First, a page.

Governance in Hard Times

We are in the middle of a tough time. Solving our problems will be easier if we keep and improve our republic. We connect the dots next.

It is a tough time. We are suffering from three supply-side issues, each pushing up price inflation. First, the COVID pandemic broke many of the world’s suppliers and shippers. Second, the Russian war against Ukraine is seriously harming global supplies of fuel, wheat, and cooking oil. Third, the closure of just one baby food factory created massive shortages due to a lack of competition from other firms. Many parts of the country are also facing severe weather-related events. The western states, in particular, are suffering a decades-long drought.

We can help each other through crises. When a country is hit by a disaster, terrorism, or an invasion, the harm is usually located in just a few places. The pain can be reduced or even reversed if the other parts of the country are willing and able to share their resources. Experienced personnel. Goods and services. Money. Charity can go a long way. A similar logic holds for economic crises. Not all people or firms are hit equally by inflation or recession. Those hit the least can help those hit the hardest.

Governments can help too – or hinder. National governments are uniquely positioned to plan for crises and to encourage, coordinate, and facilitate the large-scale transfers of resources needed to manage crisis when they emerge. Not all governments can or do.

Liberal republics have a good track record when it comes to managing crises. Governments worldwide manage crises best when they operate with all of the core elements of a liberal republic – backed by a competent bureaucracy. For example, one study found illiberal regimes tend to spend less on earthquake mortality prevention, especially when they have weak ruling parties and/or a lot of corruption.1 Another study looked at the number of people who needed help after a wider range of natural disasters. They found the number of people harmed by a natural disaster was higher in countries with autocracies and weak bureaucracies.2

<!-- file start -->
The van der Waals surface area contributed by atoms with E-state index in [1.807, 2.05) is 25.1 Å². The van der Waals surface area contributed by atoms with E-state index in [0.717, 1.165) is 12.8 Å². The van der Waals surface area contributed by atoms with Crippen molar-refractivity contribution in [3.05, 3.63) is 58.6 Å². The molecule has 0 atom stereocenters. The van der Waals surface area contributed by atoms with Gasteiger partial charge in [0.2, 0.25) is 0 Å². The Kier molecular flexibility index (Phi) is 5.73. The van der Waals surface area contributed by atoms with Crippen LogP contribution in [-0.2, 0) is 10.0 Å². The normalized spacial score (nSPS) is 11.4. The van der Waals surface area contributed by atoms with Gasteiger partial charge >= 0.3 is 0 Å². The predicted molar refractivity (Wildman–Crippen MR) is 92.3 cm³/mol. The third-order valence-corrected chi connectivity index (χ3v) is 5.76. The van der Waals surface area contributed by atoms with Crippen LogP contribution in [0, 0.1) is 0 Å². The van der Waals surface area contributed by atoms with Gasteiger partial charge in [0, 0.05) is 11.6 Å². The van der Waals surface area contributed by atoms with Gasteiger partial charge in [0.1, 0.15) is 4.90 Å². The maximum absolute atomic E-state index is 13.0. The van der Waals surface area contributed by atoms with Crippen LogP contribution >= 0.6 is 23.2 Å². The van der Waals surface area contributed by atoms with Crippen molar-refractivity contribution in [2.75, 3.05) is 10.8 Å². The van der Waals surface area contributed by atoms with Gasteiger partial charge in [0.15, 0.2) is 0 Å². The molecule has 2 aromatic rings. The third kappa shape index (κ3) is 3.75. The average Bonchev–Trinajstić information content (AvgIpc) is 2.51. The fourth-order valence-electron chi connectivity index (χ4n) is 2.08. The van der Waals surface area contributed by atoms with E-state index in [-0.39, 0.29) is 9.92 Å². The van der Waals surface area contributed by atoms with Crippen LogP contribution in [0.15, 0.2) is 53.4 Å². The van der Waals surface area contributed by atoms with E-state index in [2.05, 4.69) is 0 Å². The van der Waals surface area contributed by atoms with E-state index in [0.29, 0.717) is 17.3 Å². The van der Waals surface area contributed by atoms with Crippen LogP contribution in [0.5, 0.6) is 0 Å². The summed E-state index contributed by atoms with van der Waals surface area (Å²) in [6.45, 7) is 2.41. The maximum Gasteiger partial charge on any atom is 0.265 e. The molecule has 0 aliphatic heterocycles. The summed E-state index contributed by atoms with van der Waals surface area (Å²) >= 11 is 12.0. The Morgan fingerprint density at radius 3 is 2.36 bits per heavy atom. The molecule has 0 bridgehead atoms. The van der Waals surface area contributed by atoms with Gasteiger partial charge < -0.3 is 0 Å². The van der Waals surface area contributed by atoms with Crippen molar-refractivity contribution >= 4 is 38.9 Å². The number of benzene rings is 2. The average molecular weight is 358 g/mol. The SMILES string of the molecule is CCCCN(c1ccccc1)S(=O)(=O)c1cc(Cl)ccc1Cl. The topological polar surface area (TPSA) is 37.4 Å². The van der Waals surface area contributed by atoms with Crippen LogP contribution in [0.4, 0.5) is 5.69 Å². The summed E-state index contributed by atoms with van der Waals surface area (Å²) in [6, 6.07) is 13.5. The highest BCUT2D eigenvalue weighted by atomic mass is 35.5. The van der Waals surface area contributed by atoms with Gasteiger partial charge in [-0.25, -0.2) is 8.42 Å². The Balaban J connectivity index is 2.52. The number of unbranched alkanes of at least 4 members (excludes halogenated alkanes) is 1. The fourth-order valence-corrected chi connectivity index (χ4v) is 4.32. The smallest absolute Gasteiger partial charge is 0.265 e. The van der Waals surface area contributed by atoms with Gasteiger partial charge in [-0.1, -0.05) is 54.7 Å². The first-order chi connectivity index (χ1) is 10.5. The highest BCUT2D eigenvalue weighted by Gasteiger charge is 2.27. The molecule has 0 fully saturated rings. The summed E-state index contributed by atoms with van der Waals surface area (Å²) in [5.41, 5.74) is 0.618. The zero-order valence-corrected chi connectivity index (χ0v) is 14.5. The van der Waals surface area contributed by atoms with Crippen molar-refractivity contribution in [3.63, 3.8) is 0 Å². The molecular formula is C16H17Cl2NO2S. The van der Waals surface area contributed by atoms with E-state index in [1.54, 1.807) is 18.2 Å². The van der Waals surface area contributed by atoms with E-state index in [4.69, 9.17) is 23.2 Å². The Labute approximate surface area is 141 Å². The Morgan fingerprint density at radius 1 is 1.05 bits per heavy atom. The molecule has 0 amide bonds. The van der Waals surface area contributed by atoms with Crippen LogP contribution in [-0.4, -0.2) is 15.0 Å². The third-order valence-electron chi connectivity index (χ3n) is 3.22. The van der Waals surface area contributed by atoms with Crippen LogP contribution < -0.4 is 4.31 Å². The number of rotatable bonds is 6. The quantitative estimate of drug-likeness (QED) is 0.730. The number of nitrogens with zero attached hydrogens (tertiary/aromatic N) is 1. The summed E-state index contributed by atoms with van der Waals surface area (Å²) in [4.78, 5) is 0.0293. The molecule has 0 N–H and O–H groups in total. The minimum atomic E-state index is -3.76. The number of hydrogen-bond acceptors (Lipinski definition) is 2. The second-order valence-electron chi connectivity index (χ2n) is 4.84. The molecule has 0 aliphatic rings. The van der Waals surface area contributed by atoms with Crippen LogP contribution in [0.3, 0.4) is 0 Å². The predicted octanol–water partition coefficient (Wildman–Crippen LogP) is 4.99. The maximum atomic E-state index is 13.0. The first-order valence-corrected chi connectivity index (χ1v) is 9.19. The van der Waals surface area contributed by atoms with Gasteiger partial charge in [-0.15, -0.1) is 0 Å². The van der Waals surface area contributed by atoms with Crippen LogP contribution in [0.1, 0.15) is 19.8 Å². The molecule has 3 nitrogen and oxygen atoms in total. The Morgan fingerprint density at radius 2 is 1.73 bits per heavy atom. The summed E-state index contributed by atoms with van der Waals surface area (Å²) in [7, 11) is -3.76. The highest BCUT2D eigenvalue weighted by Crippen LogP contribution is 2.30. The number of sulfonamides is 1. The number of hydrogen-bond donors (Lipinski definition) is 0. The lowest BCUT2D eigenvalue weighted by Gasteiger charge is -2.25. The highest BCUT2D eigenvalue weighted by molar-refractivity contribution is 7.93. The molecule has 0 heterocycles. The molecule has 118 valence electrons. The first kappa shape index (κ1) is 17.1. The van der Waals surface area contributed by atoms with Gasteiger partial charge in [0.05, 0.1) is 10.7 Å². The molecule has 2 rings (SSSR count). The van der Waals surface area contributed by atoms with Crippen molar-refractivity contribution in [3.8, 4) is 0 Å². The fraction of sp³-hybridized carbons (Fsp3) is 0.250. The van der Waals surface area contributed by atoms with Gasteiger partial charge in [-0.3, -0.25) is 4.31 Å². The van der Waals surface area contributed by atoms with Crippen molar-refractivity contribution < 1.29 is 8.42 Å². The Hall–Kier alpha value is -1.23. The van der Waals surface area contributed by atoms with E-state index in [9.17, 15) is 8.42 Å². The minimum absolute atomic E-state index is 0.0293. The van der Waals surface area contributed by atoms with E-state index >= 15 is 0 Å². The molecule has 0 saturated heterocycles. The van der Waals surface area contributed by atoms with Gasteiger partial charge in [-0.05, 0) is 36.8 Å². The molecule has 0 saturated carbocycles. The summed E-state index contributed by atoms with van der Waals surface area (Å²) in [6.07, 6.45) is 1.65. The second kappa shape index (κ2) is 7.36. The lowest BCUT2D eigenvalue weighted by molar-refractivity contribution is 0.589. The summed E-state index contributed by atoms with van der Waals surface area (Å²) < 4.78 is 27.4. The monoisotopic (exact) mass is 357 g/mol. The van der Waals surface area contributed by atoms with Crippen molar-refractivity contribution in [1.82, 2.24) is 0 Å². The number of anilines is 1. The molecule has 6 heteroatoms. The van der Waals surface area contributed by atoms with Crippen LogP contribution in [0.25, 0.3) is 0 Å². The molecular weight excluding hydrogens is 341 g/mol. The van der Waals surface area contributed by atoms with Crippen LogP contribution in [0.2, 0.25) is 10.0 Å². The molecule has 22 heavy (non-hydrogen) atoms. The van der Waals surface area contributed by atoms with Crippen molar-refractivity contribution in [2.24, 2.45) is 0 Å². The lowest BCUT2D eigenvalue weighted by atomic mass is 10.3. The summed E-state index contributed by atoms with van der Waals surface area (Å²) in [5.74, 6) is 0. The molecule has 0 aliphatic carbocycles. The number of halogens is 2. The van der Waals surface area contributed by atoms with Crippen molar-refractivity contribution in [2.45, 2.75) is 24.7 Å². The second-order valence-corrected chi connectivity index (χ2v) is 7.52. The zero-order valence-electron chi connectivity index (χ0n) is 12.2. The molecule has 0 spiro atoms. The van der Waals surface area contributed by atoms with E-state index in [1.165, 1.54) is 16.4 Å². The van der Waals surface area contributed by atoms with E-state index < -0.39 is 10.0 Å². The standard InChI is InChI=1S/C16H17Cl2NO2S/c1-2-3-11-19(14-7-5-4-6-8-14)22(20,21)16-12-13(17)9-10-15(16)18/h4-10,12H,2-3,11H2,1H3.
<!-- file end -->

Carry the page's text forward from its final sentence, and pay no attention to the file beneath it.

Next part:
And, of course, liberal republics work best when citizens are willing to hold their officials to account for the quality of their problem-solving – rather than the quality of their populist, partisan posturing.

There you have it – liberal republics are better at managing crises than illiberal regimes, and liberal republics solve problems best when citizens vote for problem-solvers.

If you would like to learn more about democracies and republics, and other forms of government, please click here.

Photo credit: New Zealand Red Cross. Christchurch, 2011.

  1. Keefer, P., Neumayer, E., & Plümper, T. (2011). Earthquake propensity and the politics of mortality prevention. World development, 39(9), 1530-1541.
  2. Persson, T. A., & Povitkina, M. (2017). “Gimme shelter”: The role of democracy and institutional quality in disaster preparedness. Political Research Quarterly, 70(4), 833-847.

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